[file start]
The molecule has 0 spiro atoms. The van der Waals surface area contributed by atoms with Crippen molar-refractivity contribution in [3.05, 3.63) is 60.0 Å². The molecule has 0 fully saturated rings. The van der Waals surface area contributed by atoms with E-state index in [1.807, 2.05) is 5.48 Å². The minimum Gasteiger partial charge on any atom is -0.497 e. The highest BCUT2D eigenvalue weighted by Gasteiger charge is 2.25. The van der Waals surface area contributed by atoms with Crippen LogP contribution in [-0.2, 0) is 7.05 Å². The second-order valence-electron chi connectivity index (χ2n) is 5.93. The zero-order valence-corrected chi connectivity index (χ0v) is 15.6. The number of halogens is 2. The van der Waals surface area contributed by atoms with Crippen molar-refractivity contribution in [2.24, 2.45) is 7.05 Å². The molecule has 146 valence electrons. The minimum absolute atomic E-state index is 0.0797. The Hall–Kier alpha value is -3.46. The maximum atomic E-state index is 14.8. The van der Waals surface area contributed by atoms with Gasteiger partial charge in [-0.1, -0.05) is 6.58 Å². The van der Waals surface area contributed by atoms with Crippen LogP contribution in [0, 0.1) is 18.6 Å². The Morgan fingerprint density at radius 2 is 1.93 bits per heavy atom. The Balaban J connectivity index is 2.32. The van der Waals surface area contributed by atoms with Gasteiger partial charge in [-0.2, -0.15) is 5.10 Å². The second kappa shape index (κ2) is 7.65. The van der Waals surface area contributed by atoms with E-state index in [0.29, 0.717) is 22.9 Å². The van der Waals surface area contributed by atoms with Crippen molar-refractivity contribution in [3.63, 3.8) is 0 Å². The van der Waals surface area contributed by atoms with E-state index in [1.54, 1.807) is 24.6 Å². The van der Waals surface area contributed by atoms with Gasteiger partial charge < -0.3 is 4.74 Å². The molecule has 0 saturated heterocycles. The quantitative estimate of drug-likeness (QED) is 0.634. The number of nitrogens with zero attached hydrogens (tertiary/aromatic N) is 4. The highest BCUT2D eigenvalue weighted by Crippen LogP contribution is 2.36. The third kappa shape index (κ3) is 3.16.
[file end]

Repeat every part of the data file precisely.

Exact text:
The molecule has 0 spiro atoms. The van der Waals surface area contributed by atoms with Crippen molar-refractivity contribution in [3.05, 3.63) is 60.0 Å². The molecule has 0 fully saturated rings. The van der Waals surface area contributed by atoms with E-state index in [1.807, 2.05) is 5.48 Å². The minimum Gasteiger partial charge on any atom is -0.497 e. The highest BCUT2D eigenvalue weighted by Gasteiger charge is 2.25. The van der Waals surface area contributed by atoms with Crippen LogP contribution in [-0.2, 0) is 7.05 Å². The second-order valence-electron chi connectivity index (χ2n) is 5.93. The zero-order valence-corrected chi connectivity index (χ0v) is 15.6. The number of halogens is 2. The van der Waals surface area contributed by atoms with Crippen molar-refractivity contribution in [2.24, 2.45) is 7.05 Å². The molecule has 146 valence electrons. The minimum absolute atomic E-state index is 0.0797. The Hall–Kier alpha value is -3.46. The maximum atomic E-state index is 14.8. The van der Waals surface area contributed by atoms with Gasteiger partial charge in [-0.1, -0.05) is 6.58 Å². The van der Waals surface area contributed by atoms with Crippen LogP contribution in [0, 0.1) is 18.6 Å². The Morgan fingerprint density at radius 2 is 1.93 bits per heavy atom. The Balaban J connectivity index is 2.32. The van der Waals surface area contributed by atoms with Gasteiger partial charge in [-0.2, -0.15) is 5.10 Å². The second kappa shape index (κ2) is 7.65. The van der Waals surface area contributed by atoms with E-state index in [0.29, 0.717) is 22.9 Å². The van der Waals surface area contributed by atoms with Crippen molar-refractivity contribution in [3.63, 3.8) is 0 Å². The van der Waals surface area contributed by atoms with E-state index in [1.54, 1.807) is 24.6 Å². The van der Waals surface area contributed by atoms with Gasteiger partial charge < -0.3 is 4.74 Å². The molecule has 0 saturated heterocycles. The quantitative estimate of drug-likeness (QED) is 0.634. The number of nitrogens with zero attached hydrogens (tertiary/aromatic N) is 4. The highest BCUT2D eigenvalue weighted by Crippen LogP contribution is 2.36. The third kappa shape index (κ3) is 3.16.